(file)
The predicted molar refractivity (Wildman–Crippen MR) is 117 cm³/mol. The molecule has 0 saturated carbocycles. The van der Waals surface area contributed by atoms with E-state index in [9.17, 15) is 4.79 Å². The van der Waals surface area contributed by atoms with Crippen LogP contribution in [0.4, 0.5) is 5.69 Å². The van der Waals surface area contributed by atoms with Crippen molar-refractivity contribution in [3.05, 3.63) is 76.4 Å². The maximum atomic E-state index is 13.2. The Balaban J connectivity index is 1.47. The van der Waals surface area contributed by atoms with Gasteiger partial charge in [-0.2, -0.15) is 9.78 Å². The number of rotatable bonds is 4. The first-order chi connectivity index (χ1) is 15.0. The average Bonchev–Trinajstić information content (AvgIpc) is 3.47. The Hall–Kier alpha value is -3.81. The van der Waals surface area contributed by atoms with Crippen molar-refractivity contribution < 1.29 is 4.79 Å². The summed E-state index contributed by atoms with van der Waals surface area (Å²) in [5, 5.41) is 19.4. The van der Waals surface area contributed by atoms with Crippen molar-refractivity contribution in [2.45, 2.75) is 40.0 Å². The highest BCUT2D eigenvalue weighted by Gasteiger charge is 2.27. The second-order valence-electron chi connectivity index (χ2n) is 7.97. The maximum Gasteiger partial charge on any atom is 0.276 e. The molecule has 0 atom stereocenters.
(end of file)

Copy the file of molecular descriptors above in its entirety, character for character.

The predicted molar refractivity (Wildman–Crippen MR) is 117 cm³/mol. The molecule has 0 saturated carbocycles. The van der Waals surface area contributed by atoms with E-state index in [9.17, 15) is 4.79 Å². The van der Waals surface area contributed by atoms with Crippen LogP contribution in [0.4, 0.5) is 5.69 Å². The van der Waals surface area contributed by atoms with Crippen molar-refractivity contribution in [3.05, 3.63) is 76.4 Å². The maximum atomic E-state index is 13.2. The Balaban J connectivity index is 1.47. The van der Waals surface area contributed by atoms with Gasteiger partial charge in [-0.2, -0.15) is 9.78 Å². The number of rotatable bonds is 4. The first-order chi connectivity index (χ1) is 15.0. The average Bonchev–Trinajstić information content (AvgIpc) is 3.47. The Hall–Kier alpha value is -3.81. The van der Waals surface area contributed by atoms with Crippen molar-refractivity contribution < 1.29 is 4.79 Å². The summed E-state index contributed by atoms with van der Waals surface area (Å²) in [5, 5.41) is 19.4. The van der Waals surface area contributed by atoms with Crippen molar-refractivity contribution in [2.45, 2.75) is 40.0 Å². The highest BCUT2D eigenvalue weighted by Gasteiger charge is 2.27. The second-order valence-electron chi connectivity index (χ2n) is 7.97. The maximum Gasteiger partial charge on any atom is 0.276 e. The molecule has 0 atom stereocenters.